2004 Top Ten of Conflict for Mathematics

Mathematics
Mathematics includes the study of such topics as numbers, formulas and related structures (algebra), shapes and spaces in which they are contained (geometry), and quantities and their changes. There is no general consensus about its exact scope or epistemological status
Prime number
A prime number is a natural number greater than 1 that is not a product of two smaller natural numbers. A natural number greater than 1 that is not prime is called a composite number. For example, 5 is prime because the only ways of writing it as a product, 1 × 5 or 5 × 1, involve 5 itself. However, 4 is composite because it is a product in which both numbers are smaller than 4. Primes are central in number theory because of the fundamental theorem of arithmetic: every natural number greater than 1 is
Speed of light
The speed of light in vacuum, commonly denoted c, is a universal physical constant that is important in many areas of physics. Its exact value is defined as 299792458 metres per second. It is exact because, by international agreement, a metre is defined as the length of the path travelled by light in vacuum during a time interval of 1⁄299792458 second. According to special relativity, c is the upper limit for the speed at which conventional matter, energy or any signal carrying information can travel
Algorithm
In mathematics and computer science, an algorithm is a finite sequence of well-defined instructions, typically used to solve a class of specific problems or to perform a computation. Algorithms are used as specifications for performing calculations, data processing, automated reasoning, automated decision-making and other tasks. In contrast, a heuristic is an approach to problem solving that may not be fully specified or may not guarantee correct or optimal results, especially in problem domains where
Turing machine
A Turing machine is a mathematical model of computation that defines an abstract machine that manipulates symbols on a strip of tape according to a table of rules. Despite the model's simplicity, given any computer algorithm, a Turing machine capable of implementing that algorithm's logic can be constructed
Fractal
In mathematics, a fractal is a subset of Euclidean space with a fractal dimension that strictly exceeds its topological dimension. Fractals appear the same at different scales, as illustrated in successive magnifications of the Mandelbrot set. Fractals often exhibit similar patterns at increasingly smaller scales, a property called self-similarity, also known as expanding symmetry or unfolding symmetry; if this replication is exactly the same at every scale, as in the Menger sponge, it is called affine
Rational Unified Process
The Rational Unified Process (RUP) is an iterative software development process framework created by the Rational Software Corporation, a division of IBM since 2003. RUP is not a single concrete prescriptive process, but rather an adaptable process framework, intended to be tailored by the development organizations and software project teams that will select the elements of the process that are appropriate for their needs. RUP is a specific implementation of the Unified Process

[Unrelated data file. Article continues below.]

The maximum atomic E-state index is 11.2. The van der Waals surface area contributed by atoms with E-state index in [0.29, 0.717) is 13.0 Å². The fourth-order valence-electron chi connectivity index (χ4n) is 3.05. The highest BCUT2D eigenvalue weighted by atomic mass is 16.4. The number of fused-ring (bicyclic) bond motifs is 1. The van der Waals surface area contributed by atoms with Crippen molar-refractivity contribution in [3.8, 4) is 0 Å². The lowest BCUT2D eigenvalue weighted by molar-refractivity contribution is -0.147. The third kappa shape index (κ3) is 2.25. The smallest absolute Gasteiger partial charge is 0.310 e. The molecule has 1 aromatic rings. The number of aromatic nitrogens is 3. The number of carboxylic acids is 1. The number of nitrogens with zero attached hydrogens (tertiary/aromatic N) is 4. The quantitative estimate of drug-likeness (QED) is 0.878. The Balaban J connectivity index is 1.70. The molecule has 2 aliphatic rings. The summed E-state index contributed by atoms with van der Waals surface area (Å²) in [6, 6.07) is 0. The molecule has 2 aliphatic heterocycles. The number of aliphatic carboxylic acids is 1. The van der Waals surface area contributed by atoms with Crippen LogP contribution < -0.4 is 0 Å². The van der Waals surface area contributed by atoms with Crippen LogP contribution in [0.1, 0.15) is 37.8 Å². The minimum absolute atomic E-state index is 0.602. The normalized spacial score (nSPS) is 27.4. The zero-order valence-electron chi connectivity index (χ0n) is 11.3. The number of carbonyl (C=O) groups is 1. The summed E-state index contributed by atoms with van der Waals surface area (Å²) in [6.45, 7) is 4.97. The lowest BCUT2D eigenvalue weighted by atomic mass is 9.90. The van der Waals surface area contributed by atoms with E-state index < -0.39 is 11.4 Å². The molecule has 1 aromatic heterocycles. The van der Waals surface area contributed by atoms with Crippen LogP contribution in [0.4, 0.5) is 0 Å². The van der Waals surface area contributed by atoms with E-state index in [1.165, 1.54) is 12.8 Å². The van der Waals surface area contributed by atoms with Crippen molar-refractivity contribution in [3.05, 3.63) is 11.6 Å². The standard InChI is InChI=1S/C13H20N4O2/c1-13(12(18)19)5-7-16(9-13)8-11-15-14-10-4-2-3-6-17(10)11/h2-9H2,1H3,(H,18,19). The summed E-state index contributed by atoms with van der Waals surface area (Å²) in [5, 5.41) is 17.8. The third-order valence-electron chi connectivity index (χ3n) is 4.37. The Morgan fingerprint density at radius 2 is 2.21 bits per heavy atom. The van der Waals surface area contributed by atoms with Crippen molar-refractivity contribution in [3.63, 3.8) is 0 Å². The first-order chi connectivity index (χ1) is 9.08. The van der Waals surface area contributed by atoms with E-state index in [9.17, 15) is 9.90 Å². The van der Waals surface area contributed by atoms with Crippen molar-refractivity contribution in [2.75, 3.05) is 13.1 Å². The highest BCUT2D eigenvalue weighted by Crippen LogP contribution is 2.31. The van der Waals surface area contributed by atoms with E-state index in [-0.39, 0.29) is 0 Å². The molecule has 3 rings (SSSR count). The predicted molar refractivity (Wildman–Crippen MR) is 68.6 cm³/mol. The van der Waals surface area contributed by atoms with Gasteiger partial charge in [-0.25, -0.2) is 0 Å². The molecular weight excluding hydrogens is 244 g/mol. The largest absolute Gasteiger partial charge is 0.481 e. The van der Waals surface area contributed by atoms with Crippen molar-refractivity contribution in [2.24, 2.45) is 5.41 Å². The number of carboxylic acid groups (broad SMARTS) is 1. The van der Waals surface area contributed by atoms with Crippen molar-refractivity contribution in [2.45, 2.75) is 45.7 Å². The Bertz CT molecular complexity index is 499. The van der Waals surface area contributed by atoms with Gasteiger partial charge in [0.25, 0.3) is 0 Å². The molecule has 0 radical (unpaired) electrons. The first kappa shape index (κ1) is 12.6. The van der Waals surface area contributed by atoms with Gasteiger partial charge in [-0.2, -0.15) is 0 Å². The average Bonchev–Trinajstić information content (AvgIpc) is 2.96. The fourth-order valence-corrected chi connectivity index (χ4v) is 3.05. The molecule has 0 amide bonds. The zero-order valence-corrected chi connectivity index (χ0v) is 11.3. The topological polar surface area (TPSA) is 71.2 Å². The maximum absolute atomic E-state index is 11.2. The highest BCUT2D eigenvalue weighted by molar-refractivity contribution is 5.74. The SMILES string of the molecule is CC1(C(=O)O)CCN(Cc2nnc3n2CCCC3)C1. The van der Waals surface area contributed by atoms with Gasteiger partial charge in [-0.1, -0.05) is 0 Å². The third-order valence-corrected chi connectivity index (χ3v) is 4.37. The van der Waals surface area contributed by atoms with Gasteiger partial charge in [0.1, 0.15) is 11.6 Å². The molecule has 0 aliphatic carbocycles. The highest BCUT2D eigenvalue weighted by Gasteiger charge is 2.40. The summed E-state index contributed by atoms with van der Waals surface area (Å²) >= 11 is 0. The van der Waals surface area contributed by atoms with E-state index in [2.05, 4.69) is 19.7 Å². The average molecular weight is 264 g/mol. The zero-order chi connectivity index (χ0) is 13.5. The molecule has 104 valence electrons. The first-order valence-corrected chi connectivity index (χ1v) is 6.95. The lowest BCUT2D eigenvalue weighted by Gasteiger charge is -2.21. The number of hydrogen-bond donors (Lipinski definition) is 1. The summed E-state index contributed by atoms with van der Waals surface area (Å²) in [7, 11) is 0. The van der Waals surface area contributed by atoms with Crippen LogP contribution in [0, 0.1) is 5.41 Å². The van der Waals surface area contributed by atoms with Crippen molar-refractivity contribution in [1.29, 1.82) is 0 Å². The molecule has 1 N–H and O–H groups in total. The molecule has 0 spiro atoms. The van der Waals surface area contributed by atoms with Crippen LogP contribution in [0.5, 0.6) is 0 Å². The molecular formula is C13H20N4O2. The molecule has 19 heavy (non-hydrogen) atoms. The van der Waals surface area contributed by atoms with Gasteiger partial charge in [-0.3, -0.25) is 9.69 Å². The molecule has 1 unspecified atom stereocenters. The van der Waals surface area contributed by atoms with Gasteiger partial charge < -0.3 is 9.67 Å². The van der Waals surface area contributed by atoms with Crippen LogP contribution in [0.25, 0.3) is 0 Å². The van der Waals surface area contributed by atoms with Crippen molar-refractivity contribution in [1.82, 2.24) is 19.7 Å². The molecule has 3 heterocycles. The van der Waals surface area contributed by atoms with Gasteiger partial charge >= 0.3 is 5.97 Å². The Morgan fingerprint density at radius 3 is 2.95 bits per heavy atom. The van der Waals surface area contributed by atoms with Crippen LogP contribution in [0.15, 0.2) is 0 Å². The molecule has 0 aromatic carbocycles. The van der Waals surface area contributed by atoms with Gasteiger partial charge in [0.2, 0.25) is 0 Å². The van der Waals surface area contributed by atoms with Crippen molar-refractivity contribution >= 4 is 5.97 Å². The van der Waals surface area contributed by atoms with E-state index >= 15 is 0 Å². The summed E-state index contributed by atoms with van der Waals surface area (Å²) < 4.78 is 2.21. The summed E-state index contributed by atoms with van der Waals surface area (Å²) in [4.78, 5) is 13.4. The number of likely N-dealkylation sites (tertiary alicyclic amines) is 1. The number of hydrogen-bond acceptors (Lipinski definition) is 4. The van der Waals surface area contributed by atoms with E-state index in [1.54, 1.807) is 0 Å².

Pi
The number π is a mathematical constant, approximately equal to 3.14159. It is defined in Euclidean geometry as the ratio of a circle's circumference to its diameter, and also has various equivalent definitions. The number appears in many formulas in all areas of mathematics and physics. The earliest known use of the Greek letter π to represent the ratio of a circle's circumference to its diameter was by Welsh mathematician William Jones in 1706. It is also referred to as Archimedes' constant
Metric time
Metric time is the measure of time intervals using the metric system. The modern SI system defines the second as the base unit of time, and forms multiples and submultiples with metric prefixes such as kiloseconds and milliseconds. Other units of time: minute, hour, and day, are accepted for use with SI, but are not part of it. Metric time is a measure of time intervals, while decimal time is a means of recording time of day
Chaos theory
Chaos theory is an interdisciplinary scientific theory and branch of mathematics focused on underlying patterns and deterministic laws highly sensitive to initial conditions in dynamical systems that were thought to have completely random states of disorder and irregularities. Chaos theory states that within the apparent randomness of chaotic complex systems, there are underlying patterns, interconnectedness, constant feedback loops, repetition, self-similarity, fractals, and self-organization. The